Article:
But John also went on a strike in the vineyards of Burgundy and refused to walk any further – in the middle of nowhere. In plus 90° heat on the Mediterranean, he escaped into the air-conditioned house and insisted on watching “The Sound of Music” over and over again, for two weeks. Sometimes our trips were carefree and characterized by pleasant encounters, sometimes it was harder than anticipated. As we experienced Europe from our unique perspective, we learned a great deal about how other countries look at autism and people with handicaps in general.
In the same spirit as Scott and Monika, my husband Jim and I used to try to take our son Charlie as many places as we could: weekly trips into New York City, summer trips to the Jersey shore, an annual holiday trip to see my family in California. As he has gotten older, it has gotten harder for Charlie to handle change and we tend to go to the same few places around New Jersey. This is the situation for many families: Morgen Kann Warten is a reminder of what autistic children and their families can do. Scott’s and Monika’s travels with John — like that of other parents who have undertaken travel with severely disabled children — are an inspiration.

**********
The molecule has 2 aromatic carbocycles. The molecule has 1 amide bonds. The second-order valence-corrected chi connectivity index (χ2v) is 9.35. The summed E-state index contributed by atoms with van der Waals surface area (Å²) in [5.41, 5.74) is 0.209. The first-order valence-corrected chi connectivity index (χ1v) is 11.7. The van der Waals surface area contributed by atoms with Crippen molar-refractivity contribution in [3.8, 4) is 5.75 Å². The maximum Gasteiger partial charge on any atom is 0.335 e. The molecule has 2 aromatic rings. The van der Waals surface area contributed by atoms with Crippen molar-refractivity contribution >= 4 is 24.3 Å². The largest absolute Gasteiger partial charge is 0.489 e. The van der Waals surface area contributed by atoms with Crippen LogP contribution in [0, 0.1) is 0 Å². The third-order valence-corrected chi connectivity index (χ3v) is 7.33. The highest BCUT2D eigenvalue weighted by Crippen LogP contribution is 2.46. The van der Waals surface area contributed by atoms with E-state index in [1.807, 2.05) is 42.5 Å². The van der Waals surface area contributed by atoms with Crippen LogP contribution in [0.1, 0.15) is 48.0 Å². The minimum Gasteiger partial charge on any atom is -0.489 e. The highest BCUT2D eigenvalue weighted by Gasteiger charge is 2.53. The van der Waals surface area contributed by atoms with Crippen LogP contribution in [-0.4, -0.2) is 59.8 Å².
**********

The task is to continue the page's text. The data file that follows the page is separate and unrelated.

What I especially liked about the excerpts that Monika has posted on her blog is that she and Scott refrain from sugarcoating their account of their life with John. I know from raising Charlie what it is like to experience the “eternal autism conundrum,” of your child having his best day ever and then, the next day (sometimes in the same day) sprawled screaming and thrashing on the sidewalk. Parents like Scott, Monika, my husband, myself and so many more worry constantly about who will take care of a child with such complex needs?
But as much as we parents face this huge question every day, it is important — essential — to enjoy each day with our child and as a family and Morgen Kann Warten emphasizes this point powerfully.
Yes, Tomorrow Can Wait
The very title, Morgen Kann Warten, Tomorrow Can Wait, acknowledges that, yes, parents of children with disabilities have their hands full and have more to cope with than they often feel capable of. Morgen Kann Warten shows — in full acknowledgement of the daily struggles of living with autism — the need to make the most of life and “take a step back,” to provide as full and rich an experience of life for a child with disabilities as possible.
Morgen Kann Warten shows how, by being in the world with an autistic child, the world can be changed, to become a place that anyone can travel in.
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Photo by gedankentraeger